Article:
Estate of Hillery

Annotate this Case

46 Wis. 2d 689 (1970)

176 N.W.2d 376

ESTATE OF HILLERY: McCARVILLE, Appellant, v. HINKINS and others, Respondents.

No. 197.

Supreme Court of Wisconsin.

Argued March 31, 1970.

Decided April 28, 1970.

*693 For the appellant there was a brief and oral argument by Gilbert F. Barnard of Darlington.

For the respondent Clara Geach there was a brief and oral argument by Ervin W. Johnson of Darlington.

*694 For the respondent Russell Hinkins there was a brief by McDaniel, Reinoehl & Belanger of Darlington, and oral argument by D. F. Reinoehl.


The order which is before us is not an appealable one, and therefore the appeal must be dismissed. Even though the issue of the appealability of this order was not raised by the parties, this court has the duty to examine the question on its own motion.[1] If the matter in controversy is not appealable, then this court has no subject matter jurisdiction over the appeal.[2]

The order appealed from in this case denied appellant's motion seeking (a) an order appointing a special appraiser under the provisions of ch. 72, Stats.; (b) an order of appraisal of lands under ch. 316; (c) an order vacating and setting aside the inventory and appraisal previously filed; (d) an order directing the executrix to make and file an amended inventory and reappraisal of assets; and (e) an order declaring that Russell Hinkins forfeited his rights to purchase the 80 acres of land because of his alleged violation of the fiduciary trust while acting as administrator with will annexed.

This order is not a "final order" within a special proceeding under sec. 274.33 (2), Stats., and therefore it is not appealable. Sec. 274.33 governs the appealability of orders of a court to this court. Matters in probate are special proceedings. When determining appealability from a probate court, sub. (2) of the above statute controls,[3] and provides that an order may be appealed to this court when it is:

*695 "(2) A final order affecting a substantial right:

"(a) Made in special proceedings, without regard to whether the proceedings involve new or old rights, remedies or proceedings and whether or not the right to appeal is given by the statutes which created the right, remedy or proceedings, or

"(b) Made upon a summary application in an action after judgment." (Emphasis added.)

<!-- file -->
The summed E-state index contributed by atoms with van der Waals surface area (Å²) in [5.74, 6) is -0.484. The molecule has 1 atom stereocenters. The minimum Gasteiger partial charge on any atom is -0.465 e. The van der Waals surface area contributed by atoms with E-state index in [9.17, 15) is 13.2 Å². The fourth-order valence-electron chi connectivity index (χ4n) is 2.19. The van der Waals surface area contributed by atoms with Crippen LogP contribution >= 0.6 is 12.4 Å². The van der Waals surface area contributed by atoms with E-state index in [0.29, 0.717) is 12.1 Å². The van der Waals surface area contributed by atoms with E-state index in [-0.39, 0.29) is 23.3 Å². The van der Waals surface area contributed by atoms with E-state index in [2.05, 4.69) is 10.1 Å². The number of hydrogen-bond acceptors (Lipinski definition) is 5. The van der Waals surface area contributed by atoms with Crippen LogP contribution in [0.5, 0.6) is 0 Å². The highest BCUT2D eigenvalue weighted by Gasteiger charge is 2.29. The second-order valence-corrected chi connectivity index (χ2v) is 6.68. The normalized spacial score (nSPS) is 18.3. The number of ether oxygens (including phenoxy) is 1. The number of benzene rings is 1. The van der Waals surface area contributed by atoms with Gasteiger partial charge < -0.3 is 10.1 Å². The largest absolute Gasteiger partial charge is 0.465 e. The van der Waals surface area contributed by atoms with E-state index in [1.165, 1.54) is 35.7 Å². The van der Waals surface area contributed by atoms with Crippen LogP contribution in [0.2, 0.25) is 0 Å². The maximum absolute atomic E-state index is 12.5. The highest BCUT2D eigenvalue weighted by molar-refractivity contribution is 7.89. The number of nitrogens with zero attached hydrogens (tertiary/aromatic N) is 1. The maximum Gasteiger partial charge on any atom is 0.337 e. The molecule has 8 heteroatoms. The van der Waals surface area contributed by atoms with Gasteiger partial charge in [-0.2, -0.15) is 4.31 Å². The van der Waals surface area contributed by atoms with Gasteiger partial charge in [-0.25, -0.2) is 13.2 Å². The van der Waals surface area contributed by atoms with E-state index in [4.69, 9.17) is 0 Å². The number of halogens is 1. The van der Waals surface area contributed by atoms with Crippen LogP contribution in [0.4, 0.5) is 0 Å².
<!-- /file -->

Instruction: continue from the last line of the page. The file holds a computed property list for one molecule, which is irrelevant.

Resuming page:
In Estate of Stoeber[4] this court recently quoted the definition of a final order in a special proceeding set forth in Kingston v. Kingston,[5] as follows:

"`A final order in a special proceeding, within the meaning of this statute, is one which determines and disposes finally of the proceedingone which, so long as it stands, precludes any further steps therein. It bears the same relation to the proceeding in which it is entered as the final judgment bears to an action.'"

In addition, this court, in the Stoeber Case,[6] quoted the following passage from the case of Herman Andrae Electrical Co. v. Packard Plaza:[7]

"`This court has stated that the test to determine whether an order is a "final order" is its effect on the rights of the parties. If an order closes the matter and precludes further hearing and investigation it is final; but an order which does not completely dispose of the subject matter and settle the rights of the parties is not final....'" (Citations omitted and emphasis added.)

Applying these standards to the instant order it is clear that this order is not appealable, even though the order affects substantial rights in a special proceeding. It is not appealable because it is not final. The rights of the parties were not settled by this order.

*696 The appellant has the remedy available to her of appealing from the order confirming the sale. Although we have found no Wisconsin case expressly holding that an order confirming or denying confirmation of a sale in probate is final and appealable, such has been held with respect to similar orders in connection with foreclosures,[8] and partition actions.[9]

Since the order here appealed from is nonappealable, this court has no jurisdiction to entertain the appeal and it should therefore be dismissed.[10] Accordingly, we do not reach the merits.

By the Court.Appeal dismissed.


[1] See Dombrowski v. Tomasino (1964), 24 Wis. 2d 16, 127 N.W.2d 786; Lentz v. Northwestern National Casualty Co. (1963), 19 Wis. 2d 569, 120 N.W.2d 722; Yaeger v. Fenske (1962), 15 Wis. 2d 572, 113 N.W.2d 411.

[2] See Estate of Stoeber (1967), 36 Wis. 2d 448, 451, 153 N.W.2d 599, citing Walther, Appellate Practice, p. 1.

[3] Estate of Stoeber, supra, footnote 2, at page 452.

[4] Supra, footnote 2, at page 453. See also Estate of Keske (1966), 33 Wis. 2d 64, 68, 146 N.W.2d 450.

[5] (1905), 124 Wis. 263, 264, 102 N.W. 577.

[6] Estate of Stoeber, supra, footnote 2, at page 452.

[7] (1962), 16 Wis. 2d 44, 48, 113 N.W.2d 567.

[8] Alsmeyer v. Norden (1966), 30 Wis. 2d 593, 141 N.W.2d 177; Fronhaefer v. Richter (1941), 237 Wis. 282, 296 N.W. 588; Griswold v. Barden (1911), 146 Wis. 35, 130 N.W. 952; Jesup v. City Bank of Racine (1862), 15 Wis. 668 (*604); Starkweather v. Hawes (1859), 10 Wis. 109 (*126); Downer v. Cross (1853), 2 Wis. 272 (*371); Strong v. Catton (1853), 1 Wis. 408 (*471).

[9] Gertz v. Gertz (1948), 252 Wis. 286, 31 N.W.2d 620. (Although the order directing a sale in a partition action is not directly appealable, that order is reviewable as an intermediate order under sec. 274.34, Stats., when the order confirming the sale is appealed.) See also Walsch v. Deanovich (1969), 43 Wis. 2d 71, 168 N.W.2d 213.

[10] Mitler v. Associated Contractors (1958), 3 Wis. 2d 331, 333, 88 N.W.2d 672.